|Standard Cyclopedia of Horticulture|
Furcraea (Ant. Frangois de Fourcroy, 1755-1809, chemist). Syn., Fourcroya, Fourcraea, Furcroya, Furcraea, Amaryllidaceae. Succulent desert plants from tropical America.
Some with spiny foliage like Agave, others with minutely toothed margins like Beschorncria. They occasionally bear immense loose panicles of greenish white fls., suggesting those of Yucca filamentosa, which are known to every plant-lover of the N. The perianth of Furcraea is whitish and wheel-shaped: in Agave greenish yellow, funnel-shaped. The filaments in Furcraea have a cushion-like swelling at the base, which is absent from Agave.
Furcraea is cultivated much in the same way as Agave, except that the furcreas are given more heat and water. F. gigantea has a very pretty variegated form, which makes a useful pot-plant.
As a rule, furcraeas bear fruit not more than once, and then die without producing suckers. However, they produce while in flower an immense number of bulbels, which may be used for propagation. It is impossible to say at what size or age the plants will bloom. Grown in pots, they may take a century. On the other hand, plants from bulbels have been known to flower at three years. Seeding is usually rare. CH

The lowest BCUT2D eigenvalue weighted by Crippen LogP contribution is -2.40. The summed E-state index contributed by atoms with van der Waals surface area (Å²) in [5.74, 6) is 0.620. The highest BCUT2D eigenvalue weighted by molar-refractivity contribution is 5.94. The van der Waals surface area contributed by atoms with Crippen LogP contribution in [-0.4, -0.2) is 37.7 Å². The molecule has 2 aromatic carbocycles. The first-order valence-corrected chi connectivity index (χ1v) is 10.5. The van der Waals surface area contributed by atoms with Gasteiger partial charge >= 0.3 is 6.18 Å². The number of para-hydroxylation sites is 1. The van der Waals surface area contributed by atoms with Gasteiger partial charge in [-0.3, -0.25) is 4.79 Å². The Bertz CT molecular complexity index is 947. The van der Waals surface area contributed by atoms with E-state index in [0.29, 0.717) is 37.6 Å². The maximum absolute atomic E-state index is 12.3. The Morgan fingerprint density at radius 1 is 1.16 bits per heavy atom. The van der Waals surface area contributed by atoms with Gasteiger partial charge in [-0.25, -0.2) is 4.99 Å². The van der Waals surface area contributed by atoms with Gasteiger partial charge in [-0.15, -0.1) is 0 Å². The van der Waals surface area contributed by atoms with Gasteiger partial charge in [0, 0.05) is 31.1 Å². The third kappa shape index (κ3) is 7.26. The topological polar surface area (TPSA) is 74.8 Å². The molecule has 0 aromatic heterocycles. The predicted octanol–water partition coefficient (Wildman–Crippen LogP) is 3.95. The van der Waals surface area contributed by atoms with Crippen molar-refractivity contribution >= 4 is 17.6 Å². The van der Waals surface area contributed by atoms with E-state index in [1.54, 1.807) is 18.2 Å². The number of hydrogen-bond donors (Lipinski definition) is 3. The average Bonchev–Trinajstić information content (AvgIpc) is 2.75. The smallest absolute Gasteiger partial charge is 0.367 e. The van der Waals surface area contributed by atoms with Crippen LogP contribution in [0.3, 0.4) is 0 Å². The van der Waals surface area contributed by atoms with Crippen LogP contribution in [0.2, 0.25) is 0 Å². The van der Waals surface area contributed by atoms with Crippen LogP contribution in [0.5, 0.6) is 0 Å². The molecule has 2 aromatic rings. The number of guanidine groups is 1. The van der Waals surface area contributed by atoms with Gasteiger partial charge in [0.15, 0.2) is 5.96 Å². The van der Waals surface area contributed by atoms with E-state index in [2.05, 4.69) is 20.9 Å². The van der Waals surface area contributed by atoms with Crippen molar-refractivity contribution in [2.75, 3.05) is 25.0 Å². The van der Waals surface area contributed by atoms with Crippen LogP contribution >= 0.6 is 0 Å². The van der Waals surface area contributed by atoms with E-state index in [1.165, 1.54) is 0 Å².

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Pests and diseases
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- Standard Cyclopedia of Horticulture, by L. H. Bailey, MacMillan Co., 1963